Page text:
Alcohol and smoking
After a diagnosis of cancer, men often want to know about smoking and alcohol and what they can do to help themselves.
There is no evidence that alcohol affects the growth of prostate cancer. But keeping within the government guidelines can help you to maintain a healthy weight and is better for your overall health.
The government guidelines produced in 2016 state that there is no level of regular drinking that can be considered completely safe. If you choose to drink, the guidelines outline the amount of alcohol that will keep the health risks of alcohol to a low level. This is
- To drink no more than 14 units of alcohol a week.
- If you drink this amount, to spread this evenly over at least 3 days.
- To have some drink free days in the week to help cut down on the amount you drink.
Stopping smoking is generally a good thing to do to help you feel fitter. Some early research suggests that continuing to smoke following a diagnosis of prostate cancer may increase the risk of the cancer coming back and of developing second primary cancers. There is support for people who want to stop smoking at NHS Smokefree.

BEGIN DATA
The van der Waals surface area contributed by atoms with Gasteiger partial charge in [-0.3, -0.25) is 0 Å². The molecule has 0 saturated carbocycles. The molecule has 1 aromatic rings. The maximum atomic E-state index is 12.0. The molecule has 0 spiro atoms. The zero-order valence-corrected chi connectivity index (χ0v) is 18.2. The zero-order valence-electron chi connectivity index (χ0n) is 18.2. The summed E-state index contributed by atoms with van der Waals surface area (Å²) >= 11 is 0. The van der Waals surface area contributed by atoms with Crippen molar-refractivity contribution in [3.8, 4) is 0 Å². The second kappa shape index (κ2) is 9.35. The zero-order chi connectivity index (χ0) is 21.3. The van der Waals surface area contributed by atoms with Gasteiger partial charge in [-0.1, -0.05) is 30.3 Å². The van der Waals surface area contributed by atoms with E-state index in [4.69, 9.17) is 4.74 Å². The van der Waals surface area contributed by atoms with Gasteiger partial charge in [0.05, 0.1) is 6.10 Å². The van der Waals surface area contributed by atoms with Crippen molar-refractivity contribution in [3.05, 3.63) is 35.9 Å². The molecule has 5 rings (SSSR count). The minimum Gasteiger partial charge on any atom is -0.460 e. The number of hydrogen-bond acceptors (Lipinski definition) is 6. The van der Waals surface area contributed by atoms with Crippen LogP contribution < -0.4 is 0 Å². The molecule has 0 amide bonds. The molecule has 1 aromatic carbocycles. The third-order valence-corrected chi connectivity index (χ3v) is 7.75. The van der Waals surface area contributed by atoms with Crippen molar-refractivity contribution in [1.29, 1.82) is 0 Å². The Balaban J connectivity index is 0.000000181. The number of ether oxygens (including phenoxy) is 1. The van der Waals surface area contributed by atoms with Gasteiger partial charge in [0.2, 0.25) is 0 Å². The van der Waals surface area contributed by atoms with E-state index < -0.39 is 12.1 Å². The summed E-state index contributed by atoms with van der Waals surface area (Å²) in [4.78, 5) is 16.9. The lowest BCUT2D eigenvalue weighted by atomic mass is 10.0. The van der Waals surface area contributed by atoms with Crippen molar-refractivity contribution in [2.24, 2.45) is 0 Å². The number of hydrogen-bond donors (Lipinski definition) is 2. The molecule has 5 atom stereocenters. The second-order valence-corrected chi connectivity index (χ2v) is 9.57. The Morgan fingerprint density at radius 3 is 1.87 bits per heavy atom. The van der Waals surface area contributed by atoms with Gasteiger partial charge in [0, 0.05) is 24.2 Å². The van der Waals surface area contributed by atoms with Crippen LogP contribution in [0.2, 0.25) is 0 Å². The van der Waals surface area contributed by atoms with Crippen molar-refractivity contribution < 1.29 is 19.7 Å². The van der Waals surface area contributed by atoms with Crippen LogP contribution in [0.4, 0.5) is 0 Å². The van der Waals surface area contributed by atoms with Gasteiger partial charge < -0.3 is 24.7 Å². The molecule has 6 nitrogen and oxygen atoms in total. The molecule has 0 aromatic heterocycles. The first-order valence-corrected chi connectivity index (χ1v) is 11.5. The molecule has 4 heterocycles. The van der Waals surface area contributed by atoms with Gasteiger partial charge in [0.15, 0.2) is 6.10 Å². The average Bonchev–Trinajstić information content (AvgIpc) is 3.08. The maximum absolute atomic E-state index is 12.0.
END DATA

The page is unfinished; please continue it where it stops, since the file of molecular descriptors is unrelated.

How to keep health risks from drinking alcohol to a low level: public consultation on proposed new guidelines. Department of Health January, 2016
Nutrition and physical activity guidelines for cancer survivors. Rock et al (and others). CA:A Journal for Clinicians. July/August 2012 Vol 62, Issue 4 pages 242-274
Tobacco smoking and the risk of subsequent primary cancer among cancer survivors; a retrospective cohort study. Tabuchi T(and others). Annals of Oncology. 2013. 24 (10): 2699-2704
Cigarette smoking is associated with an increased risk of biochemical disease recurrence, metastasis, castration-resistant prostate cancer, and mortality after radical prostatectomy: results from the SEARCH database. Moreira (and others). Cancer. 2014 Jan 15;120(2):197-204
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